Bisphenol S, a BPA substitute puts fish at a higher risk of brain changes and hypertension, a new study finds.

Many manufacturers have tried going environment and health friendly by substituting bisphenol A (BPA) with another chemical called bisphenol S (BPS). However, a new study found that this BPA substitute is just as dangerous as BPS in causing alternations in the brain and hyperactivity.

"BPS, termed the safe alternative to BPA, may be equally as harmful to developing brains," said the study's senior investigator, Deborah Kurrasch, PhD, from Canada's University of Calgary in a press statement. "Society must place increased pressure on decision makers to remove all bisphenol compounds from manufacturing processes."

For the study, researchers examined how BPA and BPS affects brain development in zebrafish as this fish species is known to have developments similar to that of humans. The only difference is that in zebrafish, the embryo grows externally, facilitating researchers to see the developmental process.  A group of zebrafish was exposed to a chemical concentration of BPA found in a local major water source.  The researchers then labeled some 5-day-old embryos with molecular markers and looked into how the hypothalamus developed, keeping a record of the number of neurons. She compared this data with that collected from zebrafish embryos that weren't exposed to BPA.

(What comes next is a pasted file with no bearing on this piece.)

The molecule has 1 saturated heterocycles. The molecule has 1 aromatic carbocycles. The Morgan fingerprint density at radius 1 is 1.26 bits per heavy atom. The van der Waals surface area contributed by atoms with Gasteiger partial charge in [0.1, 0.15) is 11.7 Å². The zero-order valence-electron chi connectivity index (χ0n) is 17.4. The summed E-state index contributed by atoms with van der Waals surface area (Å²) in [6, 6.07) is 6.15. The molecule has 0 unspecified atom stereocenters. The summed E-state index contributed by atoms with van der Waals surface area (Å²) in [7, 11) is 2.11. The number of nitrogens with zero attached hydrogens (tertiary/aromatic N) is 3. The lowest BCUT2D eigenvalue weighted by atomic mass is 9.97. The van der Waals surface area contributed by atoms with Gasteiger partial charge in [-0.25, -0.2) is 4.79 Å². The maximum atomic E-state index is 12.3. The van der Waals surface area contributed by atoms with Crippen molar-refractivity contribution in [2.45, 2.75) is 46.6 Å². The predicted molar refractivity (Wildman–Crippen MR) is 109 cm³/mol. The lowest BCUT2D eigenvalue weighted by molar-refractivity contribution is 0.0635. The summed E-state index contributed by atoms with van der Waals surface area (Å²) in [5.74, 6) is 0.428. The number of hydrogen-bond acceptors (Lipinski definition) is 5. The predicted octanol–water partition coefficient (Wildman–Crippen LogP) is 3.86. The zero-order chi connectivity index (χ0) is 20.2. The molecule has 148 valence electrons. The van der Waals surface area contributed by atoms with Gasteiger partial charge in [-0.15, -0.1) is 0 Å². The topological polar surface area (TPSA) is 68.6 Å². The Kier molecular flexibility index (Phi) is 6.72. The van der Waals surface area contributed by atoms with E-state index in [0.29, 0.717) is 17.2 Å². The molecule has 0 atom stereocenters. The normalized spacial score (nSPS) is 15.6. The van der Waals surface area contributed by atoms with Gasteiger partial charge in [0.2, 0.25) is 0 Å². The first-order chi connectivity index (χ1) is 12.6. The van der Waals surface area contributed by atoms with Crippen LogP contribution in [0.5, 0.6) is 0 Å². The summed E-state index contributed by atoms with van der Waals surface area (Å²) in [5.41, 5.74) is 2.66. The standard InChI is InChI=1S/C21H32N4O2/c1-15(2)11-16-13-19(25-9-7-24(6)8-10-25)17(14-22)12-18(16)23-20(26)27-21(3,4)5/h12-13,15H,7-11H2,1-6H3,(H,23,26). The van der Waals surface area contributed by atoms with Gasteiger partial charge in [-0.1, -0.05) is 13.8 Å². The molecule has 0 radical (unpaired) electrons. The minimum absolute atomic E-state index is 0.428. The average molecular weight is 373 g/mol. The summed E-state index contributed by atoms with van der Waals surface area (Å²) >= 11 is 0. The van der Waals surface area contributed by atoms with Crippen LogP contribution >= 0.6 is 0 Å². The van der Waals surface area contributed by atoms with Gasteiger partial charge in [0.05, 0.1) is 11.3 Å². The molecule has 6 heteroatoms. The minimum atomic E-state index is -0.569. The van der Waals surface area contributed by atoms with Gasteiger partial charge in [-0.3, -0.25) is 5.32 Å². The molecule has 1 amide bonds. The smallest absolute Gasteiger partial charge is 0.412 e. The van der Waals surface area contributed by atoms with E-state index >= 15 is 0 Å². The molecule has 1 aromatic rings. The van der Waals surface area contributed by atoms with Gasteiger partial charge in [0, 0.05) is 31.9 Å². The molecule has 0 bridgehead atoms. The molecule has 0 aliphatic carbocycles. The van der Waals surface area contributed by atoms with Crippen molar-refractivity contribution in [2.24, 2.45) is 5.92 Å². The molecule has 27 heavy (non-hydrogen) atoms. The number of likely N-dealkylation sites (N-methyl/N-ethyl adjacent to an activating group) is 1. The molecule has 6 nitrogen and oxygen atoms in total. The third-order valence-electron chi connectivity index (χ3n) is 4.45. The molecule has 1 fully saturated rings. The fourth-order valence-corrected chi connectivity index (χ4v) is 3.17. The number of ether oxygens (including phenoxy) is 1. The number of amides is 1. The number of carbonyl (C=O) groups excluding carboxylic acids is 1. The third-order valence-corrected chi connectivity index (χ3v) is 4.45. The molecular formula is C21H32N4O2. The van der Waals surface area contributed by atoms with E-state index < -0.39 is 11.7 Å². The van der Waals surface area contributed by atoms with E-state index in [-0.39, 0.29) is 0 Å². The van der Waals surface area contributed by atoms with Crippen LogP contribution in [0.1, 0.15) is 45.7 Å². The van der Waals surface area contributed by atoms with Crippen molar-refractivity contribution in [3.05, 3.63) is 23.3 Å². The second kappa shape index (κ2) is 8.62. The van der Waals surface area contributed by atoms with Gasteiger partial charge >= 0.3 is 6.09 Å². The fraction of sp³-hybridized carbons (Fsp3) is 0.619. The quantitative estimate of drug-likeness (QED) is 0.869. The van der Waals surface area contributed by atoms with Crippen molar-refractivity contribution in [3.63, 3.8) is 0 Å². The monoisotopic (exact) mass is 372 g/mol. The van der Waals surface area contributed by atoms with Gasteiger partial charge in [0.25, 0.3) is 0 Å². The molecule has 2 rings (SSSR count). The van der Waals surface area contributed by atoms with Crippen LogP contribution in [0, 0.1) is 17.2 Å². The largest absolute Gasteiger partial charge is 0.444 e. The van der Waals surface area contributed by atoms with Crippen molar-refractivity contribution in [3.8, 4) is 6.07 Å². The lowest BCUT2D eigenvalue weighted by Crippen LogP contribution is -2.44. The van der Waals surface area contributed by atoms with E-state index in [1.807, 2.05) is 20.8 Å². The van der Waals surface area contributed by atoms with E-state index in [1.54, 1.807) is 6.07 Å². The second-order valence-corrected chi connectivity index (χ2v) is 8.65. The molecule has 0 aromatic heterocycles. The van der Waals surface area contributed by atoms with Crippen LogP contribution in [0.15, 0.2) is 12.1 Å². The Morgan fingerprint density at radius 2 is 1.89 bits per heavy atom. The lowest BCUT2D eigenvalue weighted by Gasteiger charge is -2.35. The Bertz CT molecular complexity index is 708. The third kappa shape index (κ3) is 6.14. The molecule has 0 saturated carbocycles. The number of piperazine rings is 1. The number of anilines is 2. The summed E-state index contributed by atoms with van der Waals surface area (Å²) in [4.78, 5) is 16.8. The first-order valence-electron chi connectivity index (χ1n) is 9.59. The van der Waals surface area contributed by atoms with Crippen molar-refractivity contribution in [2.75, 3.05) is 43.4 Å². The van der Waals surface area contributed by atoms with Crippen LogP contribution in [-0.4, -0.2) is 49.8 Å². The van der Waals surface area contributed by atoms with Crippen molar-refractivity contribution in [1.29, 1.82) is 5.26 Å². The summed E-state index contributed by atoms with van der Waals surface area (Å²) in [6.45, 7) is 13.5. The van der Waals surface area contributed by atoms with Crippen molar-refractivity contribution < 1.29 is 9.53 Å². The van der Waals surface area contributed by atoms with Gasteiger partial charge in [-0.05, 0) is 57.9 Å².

Researchers noted that the number of neurons in BPA-exposed fish rose 170 percent compared with unexposed fish. What surprised researchers was that in a similar study where zebrafish were exposed to BPS, the number of neurons in exposed fish increased 240 percent.

The findings led researchers to confirm that BPS is as dangerous if not more than BPA in altered brain connections. BPA is a chemical commonly found in plastic and epoxy resins. Common exposure to this chemical is through water bottles, cups, compact discs, food cans,  cups and impact resistant material. Previous studies have linked BPA to problems with reproductive development, early puberty, obesity and cancers. A study conducted on monkeys in September 2012, found that BPA can lead to birth defects and it shortens reproductive lifespan.

The current study was funded by the Natural Sciences and Engineering Research Council of Canada. The findings were presented at the International Society of Endocrinology and the Endocrine Society in Chicago.